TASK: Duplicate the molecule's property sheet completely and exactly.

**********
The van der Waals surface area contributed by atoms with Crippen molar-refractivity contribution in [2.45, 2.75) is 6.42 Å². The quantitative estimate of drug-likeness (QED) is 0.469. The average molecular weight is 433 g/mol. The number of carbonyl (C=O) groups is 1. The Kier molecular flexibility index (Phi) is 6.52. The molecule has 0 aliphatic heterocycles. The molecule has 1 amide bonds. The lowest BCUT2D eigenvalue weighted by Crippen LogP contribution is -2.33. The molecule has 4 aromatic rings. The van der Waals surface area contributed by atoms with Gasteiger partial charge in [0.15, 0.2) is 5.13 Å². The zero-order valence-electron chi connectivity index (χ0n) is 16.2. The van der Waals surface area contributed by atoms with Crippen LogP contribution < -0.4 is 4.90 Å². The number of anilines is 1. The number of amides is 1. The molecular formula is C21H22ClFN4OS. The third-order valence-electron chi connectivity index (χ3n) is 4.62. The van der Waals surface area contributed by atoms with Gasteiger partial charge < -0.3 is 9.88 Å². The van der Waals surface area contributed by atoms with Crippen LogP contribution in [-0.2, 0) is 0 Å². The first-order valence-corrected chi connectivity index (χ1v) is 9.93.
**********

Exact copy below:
The van der Waals surface area contributed by atoms with Crippen molar-refractivity contribution in [2.45, 2.75) is 6.42 Å². The quantitative estimate of drug-likeness (QED) is 0.469. The average molecular weight is 433 g/mol. The number of carbonyl (C=O) groups is 1. The Kier molecular flexibility index (Phi) is 6.52. The molecule has 0 aliphatic heterocycles. The molecule has 1 amide bonds. The lowest BCUT2D eigenvalue weighted by Crippen LogP contribution is -2.33. The molecule has 4 aromatic rings. The van der Waals surface area contributed by atoms with Gasteiger partial charge in [0.15, 0.2) is 5.13 Å². The zero-order valence-electron chi connectivity index (χ0n) is 16.2. The van der Waals surface area contributed by atoms with Crippen LogP contribution < -0.4 is 4.90 Å². The number of anilines is 1. The number of amides is 1. The molecular formula is C21H22ClFN4OS. The third-order valence-electron chi connectivity index (χ3n) is 4.62. The van der Waals surface area contributed by atoms with Gasteiger partial charge < -0.3 is 9.88 Å². The van der Waals surface area contributed by atoms with Crippen LogP contribution in [-0.2, 0) is 0 Å². The first-order valence-corrected chi connectivity index (χ1v) is 9.93.